Trouble With The Clint: Should Eastwood Have Retired 20 Years Ago?

Clint Eastwood’s career, lately, has been a string of false endings. Every time the legendary actor-director turns up in a new role, it’s rumored to be his last. And without spoiling much, he gave himself two spectacular endings (one happy, one sad) in Million Dollar Baby and Gran Torino. Drop the curtain, turn off the lights, and call it a day, right?

Wrong. Eastwood’s back on screen this weekend in Trouble the Curve, a baseball drama he doesn’t direct that get’s middling reviews. (We gave it 1 and 1/2 stars out of 5 in our review.) And while IMDB doesn’t have a directorial credit in Eastwood’s future, he’s been putting together a Star is Born remake with Beyonce Knowles and Bradley Cooper for months now.

Are Eastwood’s best days still ahead of him? Or should he have stopped working a while ago? Mack and Sean had differing opinions about the state of Eastwood’s career, so they took it to the Great Debate forums, where they hammered out the specifics of Clint’s past, present and future. Who’s right? Who’s wrong? Read on, and decide!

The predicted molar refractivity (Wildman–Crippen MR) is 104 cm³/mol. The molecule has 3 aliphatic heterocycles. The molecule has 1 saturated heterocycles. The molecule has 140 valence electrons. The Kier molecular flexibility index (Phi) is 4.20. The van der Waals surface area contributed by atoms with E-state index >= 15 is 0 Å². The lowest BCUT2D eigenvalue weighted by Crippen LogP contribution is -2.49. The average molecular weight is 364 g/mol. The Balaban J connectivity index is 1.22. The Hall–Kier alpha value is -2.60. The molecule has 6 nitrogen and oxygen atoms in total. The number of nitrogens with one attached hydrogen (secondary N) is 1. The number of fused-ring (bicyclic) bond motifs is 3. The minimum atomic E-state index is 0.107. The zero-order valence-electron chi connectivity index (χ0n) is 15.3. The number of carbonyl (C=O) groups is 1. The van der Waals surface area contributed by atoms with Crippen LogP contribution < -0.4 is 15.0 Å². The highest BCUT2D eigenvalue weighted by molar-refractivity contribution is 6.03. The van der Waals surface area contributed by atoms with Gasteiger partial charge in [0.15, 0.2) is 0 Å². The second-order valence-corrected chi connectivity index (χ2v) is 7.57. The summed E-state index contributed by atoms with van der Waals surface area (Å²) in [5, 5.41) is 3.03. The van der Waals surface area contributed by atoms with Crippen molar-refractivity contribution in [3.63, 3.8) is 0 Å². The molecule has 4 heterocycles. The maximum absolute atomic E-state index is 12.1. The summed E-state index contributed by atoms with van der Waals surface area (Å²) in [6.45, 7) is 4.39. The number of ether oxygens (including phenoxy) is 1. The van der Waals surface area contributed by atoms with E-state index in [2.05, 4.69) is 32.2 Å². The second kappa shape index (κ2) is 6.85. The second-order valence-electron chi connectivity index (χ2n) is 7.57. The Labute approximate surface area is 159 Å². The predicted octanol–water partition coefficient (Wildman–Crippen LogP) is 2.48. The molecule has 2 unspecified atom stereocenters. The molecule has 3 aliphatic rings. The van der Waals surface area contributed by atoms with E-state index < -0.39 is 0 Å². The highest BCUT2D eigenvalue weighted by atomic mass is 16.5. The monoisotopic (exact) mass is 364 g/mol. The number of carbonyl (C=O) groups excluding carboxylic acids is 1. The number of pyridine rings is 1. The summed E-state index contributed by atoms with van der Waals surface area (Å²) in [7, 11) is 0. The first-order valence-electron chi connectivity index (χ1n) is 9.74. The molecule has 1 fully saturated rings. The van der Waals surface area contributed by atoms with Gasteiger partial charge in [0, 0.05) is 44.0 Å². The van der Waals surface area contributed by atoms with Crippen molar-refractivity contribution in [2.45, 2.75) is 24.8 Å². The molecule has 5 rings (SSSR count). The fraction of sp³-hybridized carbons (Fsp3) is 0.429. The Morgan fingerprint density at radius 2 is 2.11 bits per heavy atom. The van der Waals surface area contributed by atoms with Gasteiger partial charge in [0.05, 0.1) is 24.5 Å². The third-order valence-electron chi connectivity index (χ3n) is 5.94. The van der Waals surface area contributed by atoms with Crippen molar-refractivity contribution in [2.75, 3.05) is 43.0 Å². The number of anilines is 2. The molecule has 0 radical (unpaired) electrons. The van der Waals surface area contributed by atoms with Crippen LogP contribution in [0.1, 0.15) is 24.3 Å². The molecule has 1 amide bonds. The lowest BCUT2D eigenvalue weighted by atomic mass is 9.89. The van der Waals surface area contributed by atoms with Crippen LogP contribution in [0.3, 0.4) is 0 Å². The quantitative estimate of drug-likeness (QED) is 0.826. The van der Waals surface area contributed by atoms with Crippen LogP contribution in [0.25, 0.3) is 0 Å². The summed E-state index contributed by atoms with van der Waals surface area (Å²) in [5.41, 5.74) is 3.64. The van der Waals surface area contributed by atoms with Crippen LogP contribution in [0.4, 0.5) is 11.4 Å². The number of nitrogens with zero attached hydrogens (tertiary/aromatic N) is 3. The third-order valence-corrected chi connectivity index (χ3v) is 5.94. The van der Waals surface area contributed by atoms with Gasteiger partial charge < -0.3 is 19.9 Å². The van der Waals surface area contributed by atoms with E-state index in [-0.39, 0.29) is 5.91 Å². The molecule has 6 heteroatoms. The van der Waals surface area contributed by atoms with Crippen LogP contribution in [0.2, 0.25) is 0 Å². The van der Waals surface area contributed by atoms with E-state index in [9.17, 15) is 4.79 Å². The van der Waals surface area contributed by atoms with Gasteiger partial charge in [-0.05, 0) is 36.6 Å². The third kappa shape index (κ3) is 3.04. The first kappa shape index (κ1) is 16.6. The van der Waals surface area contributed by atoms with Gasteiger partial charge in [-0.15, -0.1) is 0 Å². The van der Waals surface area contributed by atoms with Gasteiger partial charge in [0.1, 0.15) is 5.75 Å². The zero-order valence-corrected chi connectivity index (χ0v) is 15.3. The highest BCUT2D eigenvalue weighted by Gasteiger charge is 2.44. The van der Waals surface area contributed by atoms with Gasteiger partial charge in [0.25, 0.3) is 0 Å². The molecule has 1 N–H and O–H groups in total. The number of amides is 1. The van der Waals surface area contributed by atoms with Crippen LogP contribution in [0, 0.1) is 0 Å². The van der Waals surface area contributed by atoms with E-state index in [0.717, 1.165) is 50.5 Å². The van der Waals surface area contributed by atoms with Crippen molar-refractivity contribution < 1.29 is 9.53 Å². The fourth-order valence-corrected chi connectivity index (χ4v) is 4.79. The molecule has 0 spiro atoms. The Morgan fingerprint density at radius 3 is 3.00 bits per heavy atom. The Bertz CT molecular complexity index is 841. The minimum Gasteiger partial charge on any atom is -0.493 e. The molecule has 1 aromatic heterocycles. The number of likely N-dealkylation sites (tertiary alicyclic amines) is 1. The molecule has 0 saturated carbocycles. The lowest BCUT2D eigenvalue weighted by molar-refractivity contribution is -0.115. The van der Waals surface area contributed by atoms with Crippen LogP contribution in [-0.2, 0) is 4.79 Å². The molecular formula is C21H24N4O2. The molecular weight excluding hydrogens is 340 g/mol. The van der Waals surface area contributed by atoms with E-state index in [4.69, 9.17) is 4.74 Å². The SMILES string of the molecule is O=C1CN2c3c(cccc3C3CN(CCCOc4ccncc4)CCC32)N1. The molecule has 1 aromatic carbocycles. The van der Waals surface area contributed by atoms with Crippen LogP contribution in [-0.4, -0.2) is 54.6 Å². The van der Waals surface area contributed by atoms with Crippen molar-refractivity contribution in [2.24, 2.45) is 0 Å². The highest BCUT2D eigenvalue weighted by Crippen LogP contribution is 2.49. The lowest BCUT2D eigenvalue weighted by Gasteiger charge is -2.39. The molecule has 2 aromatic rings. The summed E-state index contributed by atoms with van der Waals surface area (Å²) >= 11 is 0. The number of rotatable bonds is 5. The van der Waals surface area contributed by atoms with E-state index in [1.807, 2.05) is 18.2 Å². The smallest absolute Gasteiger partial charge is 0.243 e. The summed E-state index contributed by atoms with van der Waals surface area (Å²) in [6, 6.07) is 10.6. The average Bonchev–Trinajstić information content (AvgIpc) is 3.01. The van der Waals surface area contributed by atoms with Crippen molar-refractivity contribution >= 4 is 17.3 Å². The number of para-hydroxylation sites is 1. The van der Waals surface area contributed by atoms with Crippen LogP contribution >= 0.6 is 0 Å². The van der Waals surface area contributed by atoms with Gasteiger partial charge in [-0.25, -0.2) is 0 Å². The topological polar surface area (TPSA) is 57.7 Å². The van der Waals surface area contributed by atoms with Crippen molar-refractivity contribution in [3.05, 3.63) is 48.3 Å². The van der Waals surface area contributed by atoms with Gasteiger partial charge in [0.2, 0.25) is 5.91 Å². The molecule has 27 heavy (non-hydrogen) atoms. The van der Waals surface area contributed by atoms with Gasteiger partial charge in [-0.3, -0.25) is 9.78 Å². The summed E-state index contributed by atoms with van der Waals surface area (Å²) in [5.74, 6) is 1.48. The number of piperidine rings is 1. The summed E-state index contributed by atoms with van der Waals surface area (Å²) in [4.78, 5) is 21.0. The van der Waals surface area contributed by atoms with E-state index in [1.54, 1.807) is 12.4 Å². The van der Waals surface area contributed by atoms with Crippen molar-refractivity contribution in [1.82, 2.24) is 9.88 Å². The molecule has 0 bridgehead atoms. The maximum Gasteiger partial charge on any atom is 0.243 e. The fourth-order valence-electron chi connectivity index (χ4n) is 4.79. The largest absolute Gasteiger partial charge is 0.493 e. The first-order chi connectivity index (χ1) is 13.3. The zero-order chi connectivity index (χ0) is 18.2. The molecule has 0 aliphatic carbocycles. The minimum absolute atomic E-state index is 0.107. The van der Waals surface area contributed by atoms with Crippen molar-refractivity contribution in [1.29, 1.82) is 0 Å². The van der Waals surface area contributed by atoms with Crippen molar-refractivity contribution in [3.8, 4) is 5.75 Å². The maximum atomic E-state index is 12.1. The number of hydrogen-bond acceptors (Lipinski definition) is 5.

Sean: Mack, I'm sorry, but given the quality of the last few Clint Eastwood efforts, I'm sticking by my belief that the once-great storyteller really needed to retire a long time ago. And by that, I mean 20 years ago. That's when Eastwood directed his last true masterpiece, Unforgiven. And nothing that he has put out since has come close to matching that film in terms of quality or resonance.

Mack: Retire after Unforgiven? Are you kidding me? Do you realize Clint has been nominated for three directing Academy Awards in just the last decade? I'm willing to admit a few of this more recent movies have dipped in quality a bit, but I'm dumbfounded as to what you could possibly have against Million Dollar Baby, Gran Torino, Mystic River, Bridges Of Madison County, and more?